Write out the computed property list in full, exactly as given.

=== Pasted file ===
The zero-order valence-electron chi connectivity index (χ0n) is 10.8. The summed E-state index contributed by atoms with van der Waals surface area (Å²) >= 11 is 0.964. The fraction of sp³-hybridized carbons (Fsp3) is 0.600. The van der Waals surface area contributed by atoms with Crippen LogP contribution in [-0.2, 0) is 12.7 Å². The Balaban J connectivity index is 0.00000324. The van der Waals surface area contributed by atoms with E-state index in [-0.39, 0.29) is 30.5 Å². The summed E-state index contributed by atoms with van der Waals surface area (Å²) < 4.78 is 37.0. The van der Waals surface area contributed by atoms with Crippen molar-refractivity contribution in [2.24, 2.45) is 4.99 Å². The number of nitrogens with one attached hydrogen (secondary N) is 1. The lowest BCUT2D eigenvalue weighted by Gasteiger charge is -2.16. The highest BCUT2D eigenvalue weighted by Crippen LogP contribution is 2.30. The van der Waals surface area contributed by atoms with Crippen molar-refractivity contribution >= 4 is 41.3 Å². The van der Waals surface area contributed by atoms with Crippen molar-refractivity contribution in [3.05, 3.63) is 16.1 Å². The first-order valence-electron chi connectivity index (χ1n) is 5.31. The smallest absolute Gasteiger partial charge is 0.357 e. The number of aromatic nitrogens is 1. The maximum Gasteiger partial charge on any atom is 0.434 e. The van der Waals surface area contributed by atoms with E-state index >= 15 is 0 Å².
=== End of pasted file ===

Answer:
The zero-order valence-electron chi connectivity index (χ0n) is 10.8. The summed E-state index contributed by atoms with van der Waals surface area (Å²) >= 11 is 0.964. The fraction of sp³-hybridized carbons (Fsp3) is 0.600. The van der Waals surface area contributed by atoms with Crippen LogP contribution in [-0.2, 0) is 12.7 Å². The Balaban J connectivity index is 0.00000324. The van der Waals surface area contributed by atoms with E-state index in [-0.39, 0.29) is 30.5 Å². The summed E-state index contributed by atoms with van der Waals surface area (Å²) < 4.78 is 37.0. The van der Waals surface area contributed by atoms with Crippen molar-refractivity contribution in [2.24, 2.45) is 4.99 Å². The number of nitrogens with one attached hydrogen (secondary N) is 1. The lowest BCUT2D eigenvalue weighted by Gasteiger charge is -2.16. The highest BCUT2D eigenvalue weighted by Crippen LogP contribution is 2.30. The van der Waals surface area contributed by atoms with Crippen molar-refractivity contribution >= 4 is 41.3 Å². The van der Waals surface area contributed by atoms with Crippen molar-refractivity contribution in [3.05, 3.63) is 16.1 Å². The first-order valence-electron chi connectivity index (χ1n) is 5.31. The smallest absolute Gasteiger partial charge is 0.357 e. The number of aromatic nitrogens is 1. The maximum Gasteiger partial charge on any atom is 0.434 e. The van der Waals surface area contributed by atoms with E-state index >= 15 is 0 Å².